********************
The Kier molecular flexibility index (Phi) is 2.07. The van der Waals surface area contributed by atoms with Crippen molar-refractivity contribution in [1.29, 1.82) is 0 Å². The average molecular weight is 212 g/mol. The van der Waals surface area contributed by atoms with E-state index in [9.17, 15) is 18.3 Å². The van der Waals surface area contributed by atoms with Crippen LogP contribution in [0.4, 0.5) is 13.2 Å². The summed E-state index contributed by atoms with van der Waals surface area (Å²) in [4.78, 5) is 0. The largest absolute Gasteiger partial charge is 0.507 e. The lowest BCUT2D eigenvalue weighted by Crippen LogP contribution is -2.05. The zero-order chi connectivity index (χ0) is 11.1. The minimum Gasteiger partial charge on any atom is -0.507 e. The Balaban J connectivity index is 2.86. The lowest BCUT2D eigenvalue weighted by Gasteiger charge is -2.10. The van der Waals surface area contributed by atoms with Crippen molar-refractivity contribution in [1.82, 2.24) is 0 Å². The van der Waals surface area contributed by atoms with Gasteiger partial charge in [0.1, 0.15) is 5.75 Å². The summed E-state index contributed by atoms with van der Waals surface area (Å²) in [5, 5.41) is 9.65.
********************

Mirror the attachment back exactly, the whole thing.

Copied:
The Kier molecular flexibility index (Phi) is 2.07. The van der Waals surface area contributed by atoms with Crippen molar-refractivity contribution in [1.29, 1.82) is 0 Å². The average molecular weight is 212 g/mol. The van der Waals surface area contributed by atoms with E-state index in [9.17, 15) is 18.3 Å². The van der Waals surface area contributed by atoms with Crippen LogP contribution in [0.4, 0.5) is 13.2 Å². The summed E-state index contributed by atoms with van der Waals surface area (Å²) in [4.78, 5) is 0. The largest absolute Gasteiger partial charge is 0.507 e. The lowest BCUT2D eigenvalue weighted by Crippen LogP contribution is -2.05. The zero-order chi connectivity index (χ0) is 11.1. The minimum Gasteiger partial charge on any atom is -0.507 e. The Balaban J connectivity index is 2.86. The lowest BCUT2D eigenvalue weighted by Gasteiger charge is -2.10. The van der Waals surface area contributed by atoms with Crippen molar-refractivity contribution in [1.82, 2.24) is 0 Å². The van der Waals surface area contributed by atoms with Gasteiger partial charge in [0.1, 0.15) is 5.75 Å². The summed E-state index contributed by atoms with van der Waals surface area (Å²) in [5, 5.41) is 9.65.